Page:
Jump to Section
Need help with an Articles of Organization?
Filing your company’s articles of organization is one of the first steps you take toward legally esablishing a new business.
While your articles of organization give you legal authority to operate as a limited liability corporation (LLC), there are critical legal requirements that you must follow when filing them. A single misstep can can lead to issues down the road that map be costly to clean up.
The article outlined below contains everything you need to know about articles of organization.
What are Articles of Organization?
Articles of organization, also commonly referred to as a certificate of formation, are legal documents that you file with the state when you register a limited liability company (LLC). You must register your articles of organization with your local secretary of state’s office if you want to obtain an employer ID number (EIN) and a business checking account.
LLCs make up a large part of business structures, thus requiring them to file articles of organization. Types of businesses that operate as LLCs include:
- Construction companies
- Service providers
- Commercial contractors
- Internet marketing companies
- Technology companies
- And more
The purpose of an LLC is to separate the business owner’s personal assets from their professional ones. If the company cannot pay its debts, then aggrieved parties cannot hold the business owner personally accountable. However, you cannot receive these protections without first filing your articles of organization with your local Secretary of State’s Offices.
Here’s an article about articles of organizations.
What’s Included in Articles of Organization
Your articles of organization will depend upon the requirements contained within your state’s business laws. Regardless of the requirements, the articles of organization will tell your state key details about the legal operation of your entity, which makes it a fairly straightforward document to complete. However, indicating the wrong information can lead to potential legal problems in the future, so it is vital to get this aspect of your business contracts right.
Here’s what’s included in articles of organization:
- Name and address of the registered agent
- Name and address of the company registrar
- Principal place of doing business
- Name of the company
- Doing Business As (DBA) designations
- Purpose of your business
- Type of business structure
You generally do not have to create a document from scratch. The most common mistake made on articles of organization forms is making assumptions when you have a question rather than discussing it with business lawyers that work on these documents daily. Your decisions will carry legal implications upon which your business is based, which means that you should consider them carefully.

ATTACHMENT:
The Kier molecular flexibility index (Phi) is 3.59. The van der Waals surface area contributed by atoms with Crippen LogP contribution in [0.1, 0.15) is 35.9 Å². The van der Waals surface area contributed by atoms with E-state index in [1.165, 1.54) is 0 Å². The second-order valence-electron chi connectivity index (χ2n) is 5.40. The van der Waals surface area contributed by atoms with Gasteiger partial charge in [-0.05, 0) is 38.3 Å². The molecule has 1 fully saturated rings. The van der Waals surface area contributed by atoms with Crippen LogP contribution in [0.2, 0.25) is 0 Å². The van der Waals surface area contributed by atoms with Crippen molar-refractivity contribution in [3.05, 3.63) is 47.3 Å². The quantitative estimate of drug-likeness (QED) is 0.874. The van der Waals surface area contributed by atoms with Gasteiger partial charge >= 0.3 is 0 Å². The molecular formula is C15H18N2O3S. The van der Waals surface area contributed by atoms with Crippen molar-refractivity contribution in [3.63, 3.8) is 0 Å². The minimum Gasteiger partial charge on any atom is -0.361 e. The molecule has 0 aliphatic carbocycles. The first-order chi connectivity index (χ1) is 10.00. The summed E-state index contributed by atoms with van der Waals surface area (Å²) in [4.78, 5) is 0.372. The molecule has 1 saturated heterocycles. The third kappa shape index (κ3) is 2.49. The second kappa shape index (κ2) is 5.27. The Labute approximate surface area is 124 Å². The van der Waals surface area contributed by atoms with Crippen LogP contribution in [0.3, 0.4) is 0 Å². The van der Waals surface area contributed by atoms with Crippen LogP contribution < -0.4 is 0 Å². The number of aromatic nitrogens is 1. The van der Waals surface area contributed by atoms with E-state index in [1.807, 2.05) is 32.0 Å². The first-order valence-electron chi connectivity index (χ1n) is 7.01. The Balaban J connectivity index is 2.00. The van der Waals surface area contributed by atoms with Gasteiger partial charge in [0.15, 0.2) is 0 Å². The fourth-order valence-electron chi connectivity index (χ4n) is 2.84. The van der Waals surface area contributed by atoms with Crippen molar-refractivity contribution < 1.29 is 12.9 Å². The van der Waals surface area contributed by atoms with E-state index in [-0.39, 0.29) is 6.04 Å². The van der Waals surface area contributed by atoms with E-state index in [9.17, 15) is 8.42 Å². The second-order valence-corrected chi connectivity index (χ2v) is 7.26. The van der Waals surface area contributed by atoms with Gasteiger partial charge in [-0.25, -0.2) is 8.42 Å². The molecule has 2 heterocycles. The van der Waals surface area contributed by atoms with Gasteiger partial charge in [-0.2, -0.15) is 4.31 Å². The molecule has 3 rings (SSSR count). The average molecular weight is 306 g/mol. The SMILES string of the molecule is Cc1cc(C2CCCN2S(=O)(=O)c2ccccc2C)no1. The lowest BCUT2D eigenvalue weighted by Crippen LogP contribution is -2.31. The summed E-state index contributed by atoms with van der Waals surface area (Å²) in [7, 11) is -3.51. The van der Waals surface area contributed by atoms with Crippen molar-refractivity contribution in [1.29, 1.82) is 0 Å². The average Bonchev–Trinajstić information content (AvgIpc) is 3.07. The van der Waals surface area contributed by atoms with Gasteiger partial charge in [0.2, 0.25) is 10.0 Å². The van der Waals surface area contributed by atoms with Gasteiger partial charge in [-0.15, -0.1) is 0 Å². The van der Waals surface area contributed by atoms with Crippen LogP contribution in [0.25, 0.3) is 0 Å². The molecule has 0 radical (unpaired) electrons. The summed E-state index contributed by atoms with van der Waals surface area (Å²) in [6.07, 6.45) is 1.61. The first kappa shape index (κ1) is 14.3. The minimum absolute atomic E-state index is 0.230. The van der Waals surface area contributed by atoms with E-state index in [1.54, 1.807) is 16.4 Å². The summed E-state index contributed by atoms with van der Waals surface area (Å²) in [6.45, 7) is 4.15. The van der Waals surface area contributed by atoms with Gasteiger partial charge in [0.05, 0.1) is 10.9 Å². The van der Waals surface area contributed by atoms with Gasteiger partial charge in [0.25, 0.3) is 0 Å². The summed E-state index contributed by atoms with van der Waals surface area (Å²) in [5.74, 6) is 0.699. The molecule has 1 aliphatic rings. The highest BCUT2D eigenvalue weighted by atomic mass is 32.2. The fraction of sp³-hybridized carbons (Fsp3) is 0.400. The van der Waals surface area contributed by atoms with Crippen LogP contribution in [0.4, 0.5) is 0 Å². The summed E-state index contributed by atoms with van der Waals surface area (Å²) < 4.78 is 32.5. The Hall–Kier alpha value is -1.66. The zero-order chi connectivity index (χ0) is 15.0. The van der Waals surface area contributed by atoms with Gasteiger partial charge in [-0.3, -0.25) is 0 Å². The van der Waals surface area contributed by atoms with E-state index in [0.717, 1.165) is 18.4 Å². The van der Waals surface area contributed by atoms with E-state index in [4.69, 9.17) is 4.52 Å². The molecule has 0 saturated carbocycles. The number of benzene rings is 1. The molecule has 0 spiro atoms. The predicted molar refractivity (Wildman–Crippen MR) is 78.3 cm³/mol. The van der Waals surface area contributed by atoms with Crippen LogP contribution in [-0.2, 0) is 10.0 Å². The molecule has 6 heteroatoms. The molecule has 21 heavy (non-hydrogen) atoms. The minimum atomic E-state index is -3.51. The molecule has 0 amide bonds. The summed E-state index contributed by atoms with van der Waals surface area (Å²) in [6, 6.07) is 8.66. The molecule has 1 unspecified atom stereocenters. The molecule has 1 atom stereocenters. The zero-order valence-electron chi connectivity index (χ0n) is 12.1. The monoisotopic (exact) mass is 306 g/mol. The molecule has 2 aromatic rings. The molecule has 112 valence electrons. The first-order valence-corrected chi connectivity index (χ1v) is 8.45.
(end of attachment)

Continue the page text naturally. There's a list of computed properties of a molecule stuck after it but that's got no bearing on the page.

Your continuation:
This article further covers what’s included in an articles of organization.
Articles of Organization vs. Operating Agreement
There are significant differences between an articles of organization vs. operating agreement . The articles of organization is the document that the Secretary of State’s offices requires for a business formation or when you register a business name. The operating agreement is the business contract that LLC members agree upon for handling disputes or dissolving an organization.
An operating agreement typically includes the following 10 items:
- Ownership percentage and equity structures
- Capital contribution requirements
- How profits and losses are distributed and allocated
- Names of managing members
- Voting rights of individual parties
- Dilution of ownership
- Transfer of ownership
- Buyout agreements
- Dissolution terms and conditions
- Other pertinent instructions to run the business
While an operating agreement is a separate document from your business’ articles of organization, you can see that they go hand-in-hand. You need to draft your operating agreement when establishing an LLC in your state to achieve full compliance.
Find out more about regulations for limited liability here .
Articles of Organization vs. Articles of Incorporation
There are also key differences between an articles of organization vs. article of incorporation . Articles of organization are the legal documents required to form a limited liability corporation (LLC). Articles of incorporation, also commonly known as certificates of incorporation, perform the same function with the single exception that they are designated for corporations instead of LLCs.
The main 8 elements of the articles of incorporation include:
- The corporation’s name
- Your principal place of business
- Registered agent name and address
- Statement of purpose regarding your operations
- How long you plan to operate (indefinitely is acceptable)
- Type and number of shares issued
- Officer name and address
- Date and signature line
You should only create articles of incorporation if you are planning on starting a corporation (C-Corp, S-Corp, etc). The type of business entity and structure you choose depends upon your specific needs and situation. Consult with corporate lawyers and other professionals to determine which option is right for you.
How to File Articles of Organization
Filing your articles of organization is essential to register a legally established business entity. The process varies from state to state, which means that you should review your legal requirements with business lawyers beforehand. You will also want to ensure you complete all document requests accurately to avoid delays or denials.
Follow these steps to file an articles of organizations:
- Step 1. Select a name for your company
- Step 2. Download a bonafide copy of the articles of organization form from your Secretary of State’s website